Trending News
Argo Casino - Game of Thrones - 20 Free Spins
Golden Reels
Desperate for an uptick in ratings, 'The Jenny Jones Show' went the 'Jerry Springer' route with personal confessions. But one confession led to death.

All about the day that ‘The Jenny Jones Show’ led to murder

Daytime talk shows have weathered a myriad of scandals over the years. From the “miracle cures” of Dr. Oz to Oprah’s backing of James Frey, a daytime talk show is without a controversy rearing its head from time to time. Some, however, arise from more tragic ends then others. 

This brings us to The Jenny Jones Show and the tragic murder of Scott Amedure. Starting in 1991, The Jenny Jones Show aimed for more hard-hitting and serious topics like what Oprah was doing at the time. That, however, proved to be a bust. 

In a bid to save the series, The Jenny Jones Show took a more Jerry Springer route. Episodes of the show included “I Hate My Race” and “Make Over My Slutty Mom”, paternity tests were the norm, and sending out of control teens to boot camp. 

When, on March 6, 1995, The Jenny Jones Show taped “Sam Sex Secret Crushes”, it was business as usual. On the show, Scott Amedure confessed to his longtime friend Jonathan Schmitz that he had a crush on him. Schmitz seemed to take it well at the time. He really did not. Three days later, Amedure was murdered by Schmitz. 

Desperate for an uptick in ratings, 'The Jenny Jones Show' went the 'Jerry Springer' route with personal confessions. But one confession led to death.

Scott Amedure’s murder

Now this is all second hand, but during the murder trial, a friend of Schmitz’s and Amedure’s said that, after the taping for The Jenny Jones Show, the pair went drinking and allegedly a sexual encounter occurred. Whether or not this happened, however, is unknown.

What we do know is that, three days after the taping, Amedure left a “suggestive” note at Schmitz’s house. Schmitz came home, read the note, left his house, went to withdraw money from a bank, bought a shotgun, went to Amedure’s mobile home, and questioned him about the note. Following the questioning, Schmitz went back to his car, got the shotgun, and shot Amedure twice in the chest.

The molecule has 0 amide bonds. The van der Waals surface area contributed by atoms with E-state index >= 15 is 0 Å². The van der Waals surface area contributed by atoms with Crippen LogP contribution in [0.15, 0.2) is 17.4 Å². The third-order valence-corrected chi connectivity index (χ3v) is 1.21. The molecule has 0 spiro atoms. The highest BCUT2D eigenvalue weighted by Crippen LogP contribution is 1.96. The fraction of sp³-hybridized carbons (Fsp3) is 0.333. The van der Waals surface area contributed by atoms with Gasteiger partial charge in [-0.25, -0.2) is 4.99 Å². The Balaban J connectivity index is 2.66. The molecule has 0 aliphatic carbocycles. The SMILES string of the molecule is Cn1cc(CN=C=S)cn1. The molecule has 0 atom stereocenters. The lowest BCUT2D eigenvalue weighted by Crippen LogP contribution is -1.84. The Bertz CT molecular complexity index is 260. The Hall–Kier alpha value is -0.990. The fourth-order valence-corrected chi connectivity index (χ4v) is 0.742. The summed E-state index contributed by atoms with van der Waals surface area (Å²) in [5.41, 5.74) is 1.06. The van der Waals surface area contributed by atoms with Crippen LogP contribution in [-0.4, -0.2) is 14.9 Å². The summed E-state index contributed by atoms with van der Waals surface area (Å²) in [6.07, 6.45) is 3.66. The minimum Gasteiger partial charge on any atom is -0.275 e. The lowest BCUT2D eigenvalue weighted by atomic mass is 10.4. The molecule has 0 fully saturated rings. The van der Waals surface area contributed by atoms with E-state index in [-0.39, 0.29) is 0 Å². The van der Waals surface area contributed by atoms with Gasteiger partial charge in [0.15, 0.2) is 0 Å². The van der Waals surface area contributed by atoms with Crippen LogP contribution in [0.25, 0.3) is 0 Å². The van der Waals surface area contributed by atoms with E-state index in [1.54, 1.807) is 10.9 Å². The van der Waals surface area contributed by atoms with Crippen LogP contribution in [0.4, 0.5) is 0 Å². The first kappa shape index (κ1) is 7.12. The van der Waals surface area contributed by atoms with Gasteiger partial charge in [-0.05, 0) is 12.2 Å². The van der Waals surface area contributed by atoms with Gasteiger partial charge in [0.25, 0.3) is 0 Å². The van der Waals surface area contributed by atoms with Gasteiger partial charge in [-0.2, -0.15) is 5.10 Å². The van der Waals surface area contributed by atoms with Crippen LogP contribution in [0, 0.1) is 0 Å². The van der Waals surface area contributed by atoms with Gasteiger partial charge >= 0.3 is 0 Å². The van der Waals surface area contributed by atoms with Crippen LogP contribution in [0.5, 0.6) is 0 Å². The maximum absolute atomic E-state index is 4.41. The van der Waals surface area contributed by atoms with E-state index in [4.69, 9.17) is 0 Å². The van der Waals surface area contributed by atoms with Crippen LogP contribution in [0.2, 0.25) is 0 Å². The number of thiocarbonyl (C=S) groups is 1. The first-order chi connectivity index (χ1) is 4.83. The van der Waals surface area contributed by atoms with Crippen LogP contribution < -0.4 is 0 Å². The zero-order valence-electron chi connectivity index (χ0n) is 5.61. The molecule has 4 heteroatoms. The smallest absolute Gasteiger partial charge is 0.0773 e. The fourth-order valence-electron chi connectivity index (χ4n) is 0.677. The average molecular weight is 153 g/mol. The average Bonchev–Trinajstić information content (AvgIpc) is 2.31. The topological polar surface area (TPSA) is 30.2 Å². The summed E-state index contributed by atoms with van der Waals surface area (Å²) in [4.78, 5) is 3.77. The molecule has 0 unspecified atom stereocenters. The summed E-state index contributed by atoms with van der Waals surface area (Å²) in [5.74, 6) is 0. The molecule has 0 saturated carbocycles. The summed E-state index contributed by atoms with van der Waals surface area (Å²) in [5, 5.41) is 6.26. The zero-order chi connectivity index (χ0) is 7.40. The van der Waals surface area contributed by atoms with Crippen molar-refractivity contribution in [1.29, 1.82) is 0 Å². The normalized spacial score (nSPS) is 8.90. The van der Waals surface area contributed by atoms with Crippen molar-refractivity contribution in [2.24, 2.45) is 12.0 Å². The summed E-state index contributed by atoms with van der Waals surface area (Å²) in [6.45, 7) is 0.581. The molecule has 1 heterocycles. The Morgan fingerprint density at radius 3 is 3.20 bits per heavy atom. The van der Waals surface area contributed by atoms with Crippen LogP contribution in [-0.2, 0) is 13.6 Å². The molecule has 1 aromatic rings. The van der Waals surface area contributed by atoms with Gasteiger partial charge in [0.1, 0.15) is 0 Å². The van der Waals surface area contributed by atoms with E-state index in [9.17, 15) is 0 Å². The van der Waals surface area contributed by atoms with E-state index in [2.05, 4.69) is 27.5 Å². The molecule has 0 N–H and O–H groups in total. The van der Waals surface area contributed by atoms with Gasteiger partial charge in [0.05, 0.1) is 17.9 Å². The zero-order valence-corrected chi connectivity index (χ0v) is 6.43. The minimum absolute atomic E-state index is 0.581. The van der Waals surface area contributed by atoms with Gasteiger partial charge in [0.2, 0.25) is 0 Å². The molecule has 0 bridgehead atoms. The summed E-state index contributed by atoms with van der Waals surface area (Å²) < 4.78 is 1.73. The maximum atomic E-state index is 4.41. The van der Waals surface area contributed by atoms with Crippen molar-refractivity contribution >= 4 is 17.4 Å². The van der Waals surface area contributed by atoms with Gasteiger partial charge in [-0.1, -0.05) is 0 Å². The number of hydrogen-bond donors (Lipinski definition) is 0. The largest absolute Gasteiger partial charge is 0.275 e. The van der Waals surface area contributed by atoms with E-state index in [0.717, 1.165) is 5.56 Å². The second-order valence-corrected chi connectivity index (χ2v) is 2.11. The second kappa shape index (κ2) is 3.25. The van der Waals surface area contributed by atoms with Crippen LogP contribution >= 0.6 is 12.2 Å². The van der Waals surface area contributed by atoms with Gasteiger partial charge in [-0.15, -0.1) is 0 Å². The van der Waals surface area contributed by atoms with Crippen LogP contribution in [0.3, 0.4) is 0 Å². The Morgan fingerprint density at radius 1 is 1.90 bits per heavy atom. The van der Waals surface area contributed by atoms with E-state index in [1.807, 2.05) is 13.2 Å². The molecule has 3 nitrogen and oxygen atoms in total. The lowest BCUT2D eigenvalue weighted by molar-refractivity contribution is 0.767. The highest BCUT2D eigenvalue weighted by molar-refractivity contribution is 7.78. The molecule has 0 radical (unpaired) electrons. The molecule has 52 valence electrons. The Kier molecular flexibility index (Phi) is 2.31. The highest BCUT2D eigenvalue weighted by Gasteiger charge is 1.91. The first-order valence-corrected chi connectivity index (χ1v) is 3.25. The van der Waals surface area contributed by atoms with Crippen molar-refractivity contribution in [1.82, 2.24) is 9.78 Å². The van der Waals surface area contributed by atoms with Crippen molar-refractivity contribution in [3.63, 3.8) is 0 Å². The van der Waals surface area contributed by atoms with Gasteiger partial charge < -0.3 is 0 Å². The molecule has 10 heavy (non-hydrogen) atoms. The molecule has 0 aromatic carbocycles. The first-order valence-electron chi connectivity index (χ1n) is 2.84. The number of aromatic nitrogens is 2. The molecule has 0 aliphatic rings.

Desperate for an uptick in ratings, 'The Jenny Jones Show' went the 'Jerry Springer' route with personal confessions. But one confession led to death.

After killing Amedure, Schmitz left the resident, called 9-1-1, and confessed to the killing. He was arrested. 

During the trial, it was revealed that Schmitz suffered from manic depression along with thyroid autoimmune condition Graves’ disease.  They said that mental illness and humiliation at being told that a man had a crush on him on national television drove Schmitz to kill Amedure. It was the gay panic defense.

The jury, however, did not buy it. Schmitz was found guilty of second-degree murder and setenced to 25-50 years in prison. He was granted a retrial, but was found guilty by another jury and had his charges reinstated. Schmitz was granted parole and released in August 2017. 

Desperate for an uptick in ratings, 'The Jenny Jones Show' went the 'Jerry Springer' route with personal confessions. But one confession led to death.

What role did The Jenny Jones Show play in this?

Schmitz did not know what the episode was about and came because he was curious. He said that producers led him to believe that the person who had a crush on him was a woman. Producers said, however, that they told Schmitz his admirer could be male or female. 

Jones also encouraged Amedure to share his sexual fantasies about Schmitz to make it all the more salacious. Schmitz heard these fantasies. The two men shared “an awkward embrace” after Amedure confessed. Schmitz said that he was “completely heterosexual”.

Desperate for an uptick in ratings, 'The Jenny Jones Show' went the 'Jerry Springer' route with personal confessions. But one confession led to death.

In 1999, the Amedure family filed a lawsuit against The Jenny Jones Show, Telepictures, and Warner Bros for ambush tactics and said that their negligent actions led to Amedure’s death. The jury found in favor of the Amedure family and awarded them about $30 million USD in damages. The case, however, was overturned on appeal. 

The episode featuring Amedure and Schmitz was never aired. Only select clips have appeared in coverage of the case. The Jenny Jones Show limped along until 2003 when it was finally cancelled and faded into obscurity. 

 

Share via:
No Comments

Leave a Comment